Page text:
Who invented the stairlift?
2nd September 2019
Many believe that stairlifts are a modern-day invention, but this is not the case. While the stairlifts you see today boast cutting-edge technology, the very first stairlift was invented a lot longer ago than you may think.
This guide takes a look at the history of stairlifts in the home, who invented them and how they have evolved over time.
When was the first stairlift invented?
Records show that the very first stairlift dates to the 1500s and historians have discovered that Henry VIII was the first person in the world to own a stairlift.
Historian Dr David Starkey found in an inventory of King Henry VIII’s possessions that there was ‘a chair...that goeth up and down’ and it is believed this was made to move the royal up and down his 20-foot staircase in Whitehall Palace in London.
The monarch not only used at stairlift at home but is believed to have used one on his warship, the Mary Rose, to move him up the stairs.
The world’s first stairlift used a block and tackle system that would see servants pull ropes to move the chair up or down. There are many theories as to why the king needed a stairlift, but it appears he suffered a jousting accident in his youth, and this left him immobile and needing a stairlift to get around.
Who invented the stairlift?
While no one is sure who invented King Henry VIII’s stairlift, it is Pennsylvanian self-taught engineer C.C. Crispen who is accredited with inventing the first commercial stairlifts.
In 1923, Crispen thought of a method of aiding his friend to travel from floor to floor, which eventually became a chair that could climb stairs. The idea started when he visited his neighbour who had been confined to his upstairs bed through illness.
The engineer then drew up plans for a folding wooden chair with a footrest that moved with the aid of rollers up and down a steel bar that was attached to the stairs. This would enable his friend to come downstairs without needing the help of a carer.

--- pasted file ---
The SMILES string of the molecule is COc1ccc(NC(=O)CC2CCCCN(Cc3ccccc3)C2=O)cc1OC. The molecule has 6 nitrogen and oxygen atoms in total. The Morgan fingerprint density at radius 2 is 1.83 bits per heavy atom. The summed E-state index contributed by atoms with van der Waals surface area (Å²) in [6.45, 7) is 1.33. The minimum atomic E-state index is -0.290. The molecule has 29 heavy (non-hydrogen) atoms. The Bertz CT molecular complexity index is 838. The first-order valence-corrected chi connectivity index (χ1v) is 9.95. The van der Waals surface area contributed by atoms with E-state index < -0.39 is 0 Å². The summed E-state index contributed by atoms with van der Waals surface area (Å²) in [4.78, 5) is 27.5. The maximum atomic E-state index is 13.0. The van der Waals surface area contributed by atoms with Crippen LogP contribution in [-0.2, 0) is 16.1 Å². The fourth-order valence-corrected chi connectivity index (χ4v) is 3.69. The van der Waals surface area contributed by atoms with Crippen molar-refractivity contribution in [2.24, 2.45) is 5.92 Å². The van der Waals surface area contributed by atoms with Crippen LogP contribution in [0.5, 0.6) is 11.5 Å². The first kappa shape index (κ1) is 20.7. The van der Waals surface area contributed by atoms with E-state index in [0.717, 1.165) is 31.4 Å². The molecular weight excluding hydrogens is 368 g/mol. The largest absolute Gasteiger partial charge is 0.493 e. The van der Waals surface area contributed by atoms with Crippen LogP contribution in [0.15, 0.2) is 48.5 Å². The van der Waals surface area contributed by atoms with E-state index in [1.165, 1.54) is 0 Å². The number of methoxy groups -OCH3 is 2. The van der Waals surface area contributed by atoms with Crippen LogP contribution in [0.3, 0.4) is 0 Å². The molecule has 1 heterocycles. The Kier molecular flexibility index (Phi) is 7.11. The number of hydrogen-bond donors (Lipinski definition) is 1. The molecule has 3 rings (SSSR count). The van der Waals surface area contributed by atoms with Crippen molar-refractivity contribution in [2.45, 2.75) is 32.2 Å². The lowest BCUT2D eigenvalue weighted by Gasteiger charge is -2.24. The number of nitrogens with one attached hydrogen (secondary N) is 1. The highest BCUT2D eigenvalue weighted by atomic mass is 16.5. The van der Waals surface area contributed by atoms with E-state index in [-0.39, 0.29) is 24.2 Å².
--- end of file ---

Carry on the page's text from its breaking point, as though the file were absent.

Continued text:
It was this chair that eventually became known as the Inclin-ator and it took a year to fully develop before being displayed for the first time in a showroom in 1924. Later in 1928 Crispen invented the first residential electric elevator in 1928 to help people living in homes with winding staircases.
How have new stairlifts evolved?
There has been a lot of change since the first stairlift was used centuries ago as they are now commonplace across homes in the UK.
The mobility aids are now affordable for everyone so older adults who struggle to climb stairs and others with mobility difficulties can continue to live at home and keep their independence.
Disability travel blogger Emma, who runs the site Simply Emma, explains just how important new stairlifts are:
“A stairlift was incredibly important during my childhood and early teen years. At the time our family home was a semi-detached house and the bedrooms and bathroom were upstairs. It was vital that we had a stairlift so I could access the upstairs.
“Having the stairlift meant my parents didn't have to risk injury/accidents by physically carrying me upstairs multiple times each day. The stairlift gave me the freedom to go up and down whenever I wanted without worry because I knew I was safe.”
Modern stairlifts have evolved over the years and are now made to your specific staircase and here are the different types you can buy:
- Straight stairlifts: the most common type of staircase is straight, and this is the most popular type of stairlift.
- Curved stairlifts: staircases that feature curves will need to have curved stairlifts installed.
The newest designs of stairlifts feature a range of new technology including wireless remote controls, swivel seats and a variety of safety features.
With so many stairlifts coming in all shapes and sizes in contemporary Britain, there is no limit to the choice available to the nation’s elderly and others with limited mobility. Whether it is through joint inflammatory conditions such as arthritis or injury, stairlifts provide an essential service which helps those in need to live a fulfilled life.
This news article is from Handicare UK. Articles that appear on this website are for information purposes only.